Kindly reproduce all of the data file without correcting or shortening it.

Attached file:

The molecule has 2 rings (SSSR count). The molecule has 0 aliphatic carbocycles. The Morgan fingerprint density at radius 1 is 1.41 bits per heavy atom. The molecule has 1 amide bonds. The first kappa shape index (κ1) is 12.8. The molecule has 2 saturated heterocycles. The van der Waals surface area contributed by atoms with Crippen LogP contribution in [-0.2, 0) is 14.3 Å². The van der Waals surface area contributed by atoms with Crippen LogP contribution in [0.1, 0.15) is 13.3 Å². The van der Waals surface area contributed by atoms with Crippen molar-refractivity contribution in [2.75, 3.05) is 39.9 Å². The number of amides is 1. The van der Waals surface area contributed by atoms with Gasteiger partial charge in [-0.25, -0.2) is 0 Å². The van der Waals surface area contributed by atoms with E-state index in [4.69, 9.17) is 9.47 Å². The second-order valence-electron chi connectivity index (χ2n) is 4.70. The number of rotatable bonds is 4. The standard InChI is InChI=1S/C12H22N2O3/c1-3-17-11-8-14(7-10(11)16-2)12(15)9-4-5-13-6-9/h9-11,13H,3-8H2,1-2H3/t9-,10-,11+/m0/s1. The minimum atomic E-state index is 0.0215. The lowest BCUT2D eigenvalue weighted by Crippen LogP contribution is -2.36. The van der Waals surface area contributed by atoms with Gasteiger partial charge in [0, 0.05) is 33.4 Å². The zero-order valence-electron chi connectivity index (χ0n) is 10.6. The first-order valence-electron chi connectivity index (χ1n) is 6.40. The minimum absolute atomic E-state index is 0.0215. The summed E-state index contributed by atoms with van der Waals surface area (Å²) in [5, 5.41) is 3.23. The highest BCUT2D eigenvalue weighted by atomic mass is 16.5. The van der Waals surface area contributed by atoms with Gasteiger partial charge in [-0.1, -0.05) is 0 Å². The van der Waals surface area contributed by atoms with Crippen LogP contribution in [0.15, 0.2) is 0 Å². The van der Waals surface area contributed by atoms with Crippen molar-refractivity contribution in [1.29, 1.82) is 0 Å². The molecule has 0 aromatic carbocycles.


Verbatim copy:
The molecule has 2 rings (SSSR count). The molecule has 0 aliphatic carbocycles. The Morgan fingerprint density at radius 1 is 1.41 bits per heavy atom. The molecule has 1 amide bonds. The first kappa shape index (κ1) is 12.8. The molecule has 2 saturated heterocycles. The van der Waals surface area contributed by atoms with Crippen LogP contribution in [-0.2, 0) is 14.3 Å². The van der Waals surface area contributed by atoms with Crippen LogP contribution in [0.1, 0.15) is 13.3 Å². The van der Waals surface area contributed by atoms with Crippen molar-refractivity contribution in [2.75, 3.05) is 39.9 Å². The number of amides is 1. The van der Waals surface area contributed by atoms with Gasteiger partial charge in [-0.25, -0.2) is 0 Å². The van der Waals surface area contributed by atoms with E-state index in [4.69, 9.17) is 9.47 Å². The second-order valence-electron chi connectivity index (χ2n) is 4.70. The number of rotatable bonds is 4. The standard InChI is InChI=1S/C12H22N2O3/c1-3-17-11-8-14(7-10(11)16-2)12(15)9-4-5-13-6-9/h9-11,13H,3-8H2,1-2H3/t9-,10-,11+/m0/s1. The minimum atomic E-state index is 0.0215. The lowest BCUT2D eigenvalue weighted by Crippen LogP contribution is -2.36. The van der Waals surface area contributed by atoms with Gasteiger partial charge in [0, 0.05) is 33.4 Å². The zero-order valence-electron chi connectivity index (χ0n) is 10.6. The first-order valence-electron chi connectivity index (χ1n) is 6.40. The minimum absolute atomic E-state index is 0.0215. The summed E-state index contributed by atoms with van der Waals surface area (Å²) in [5, 5.41) is 3.23. The highest BCUT2D eigenvalue weighted by atomic mass is 16.5. The van der Waals surface area contributed by atoms with Gasteiger partial charge in [-0.1, -0.05) is 0 Å². The van der Waals surface area contributed by atoms with Crippen LogP contribution in [0.15, 0.2) is 0 Å². The van der Waals surface area contributed by atoms with Crippen molar-refractivity contribution in [1.29, 1.82) is 0 Å². The molecule has 0 aromatic carbocycles.